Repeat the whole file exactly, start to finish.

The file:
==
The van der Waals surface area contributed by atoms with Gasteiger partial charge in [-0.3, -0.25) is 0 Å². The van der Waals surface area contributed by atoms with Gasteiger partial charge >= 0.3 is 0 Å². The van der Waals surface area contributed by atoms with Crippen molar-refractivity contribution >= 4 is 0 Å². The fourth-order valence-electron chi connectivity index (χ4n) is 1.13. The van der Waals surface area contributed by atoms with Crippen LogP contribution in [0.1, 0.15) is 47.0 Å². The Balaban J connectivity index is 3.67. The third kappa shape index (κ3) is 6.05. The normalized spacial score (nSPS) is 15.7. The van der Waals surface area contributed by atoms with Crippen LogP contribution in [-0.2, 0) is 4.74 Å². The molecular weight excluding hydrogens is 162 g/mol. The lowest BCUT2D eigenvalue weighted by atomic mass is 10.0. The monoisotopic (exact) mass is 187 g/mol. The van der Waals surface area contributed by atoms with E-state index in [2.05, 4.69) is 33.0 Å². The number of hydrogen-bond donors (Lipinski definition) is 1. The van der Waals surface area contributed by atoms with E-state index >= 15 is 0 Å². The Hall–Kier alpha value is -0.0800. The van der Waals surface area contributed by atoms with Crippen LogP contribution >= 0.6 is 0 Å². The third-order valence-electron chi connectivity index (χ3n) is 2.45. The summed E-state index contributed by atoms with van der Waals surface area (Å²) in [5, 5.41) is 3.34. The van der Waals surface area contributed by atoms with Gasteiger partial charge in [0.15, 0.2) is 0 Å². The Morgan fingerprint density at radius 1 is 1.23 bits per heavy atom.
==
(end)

The van der Waals surface area contributed by atoms with Gasteiger partial charge in [-0.3, -0.25) is 0 Å². The van der Waals surface area contributed by atoms with Gasteiger partial charge >= 0.3 is 0 Å². The van der Waals surface area contributed by atoms with Crippen molar-refractivity contribution >= 4 is 0 Å². The fourth-order valence-electron chi connectivity index (χ4n) is 1.13. The van der Waals surface area contributed by atoms with Crippen LogP contribution in [0.1, 0.15) is 47.0 Å². The Balaban J connectivity index is 3.67. The third kappa shape index (κ3) is 6.05. The normalized spacial score (nSPS) is 15.7. The van der Waals surface area contributed by atoms with Crippen LogP contribution in [-0.2, 0) is 4.74 Å². The molecular weight excluding hydrogens is 162 g/mol. The lowest BCUT2D eigenvalue weighted by atomic mass is 10.0. The monoisotopic (exact) mass is 187 g/mol. The van der Waals surface area contributed by atoms with E-state index in [2.05, 4.69) is 33.0 Å². The number of hydrogen-bond donors (Lipinski definition) is 1. The van der Waals surface area contributed by atoms with E-state index >= 15 is 0 Å². The Hall–Kier alpha value is -0.0800. The van der Waals surface area contributed by atoms with Crippen LogP contribution >= 0.6 is 0 Å². The third-order valence-electron chi connectivity index (χ3n) is 2.45. The summed E-state index contributed by atoms with van der Waals surface area (Å²) in [5, 5.41) is 3.34. The van der Waals surface area contributed by atoms with Gasteiger partial charge in [0.15, 0.2) is 0 Å². The Morgan fingerprint density at radius 1 is 1.23 bits per heavy atom.